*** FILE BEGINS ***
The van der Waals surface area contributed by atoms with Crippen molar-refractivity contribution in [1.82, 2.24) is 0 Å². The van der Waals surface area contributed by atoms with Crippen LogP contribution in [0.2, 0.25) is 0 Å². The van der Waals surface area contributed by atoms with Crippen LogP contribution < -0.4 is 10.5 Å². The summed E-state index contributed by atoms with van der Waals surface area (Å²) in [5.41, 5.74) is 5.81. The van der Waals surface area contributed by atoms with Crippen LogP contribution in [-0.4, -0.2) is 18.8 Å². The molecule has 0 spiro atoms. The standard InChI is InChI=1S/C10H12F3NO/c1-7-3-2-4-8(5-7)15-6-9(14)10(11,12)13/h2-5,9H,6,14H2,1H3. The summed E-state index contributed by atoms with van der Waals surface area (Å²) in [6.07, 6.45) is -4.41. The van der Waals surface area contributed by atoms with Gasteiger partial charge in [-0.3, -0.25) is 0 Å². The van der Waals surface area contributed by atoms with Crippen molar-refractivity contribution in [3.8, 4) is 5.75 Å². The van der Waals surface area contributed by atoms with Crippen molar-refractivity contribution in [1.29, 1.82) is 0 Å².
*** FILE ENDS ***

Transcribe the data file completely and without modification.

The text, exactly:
The van der Waals surface area contributed by atoms with Crippen molar-refractivity contribution in [1.82, 2.24) is 0 Å². The van der Waals surface area contributed by atoms with Crippen LogP contribution in [0.2, 0.25) is 0 Å². The van der Waals surface area contributed by atoms with Crippen LogP contribution < -0.4 is 10.5 Å². The summed E-state index contributed by atoms with van der Waals surface area (Å²) in [5.41, 5.74) is 5.81. The van der Waals surface area contributed by atoms with Crippen LogP contribution in [-0.4, -0.2) is 18.8 Å². The molecule has 0 spiro atoms. The standard InChI is InChI=1S/C10H12F3NO/c1-7-3-2-4-8(5-7)15-6-9(14)10(11,12)13/h2-5,9H,6,14H2,1H3. The summed E-state index contributed by atoms with van der Waals surface area (Å²) in [6.07, 6.45) is -4.41. The van der Waals surface area contributed by atoms with Gasteiger partial charge in [-0.3, -0.25) is 0 Å². The van der Waals surface area contributed by atoms with Crippen molar-refractivity contribution in [3.8, 4) is 5.75 Å². The van der Waals surface area contributed by atoms with Crippen molar-refractivity contribution in [1.29, 1.82) is 0 Å².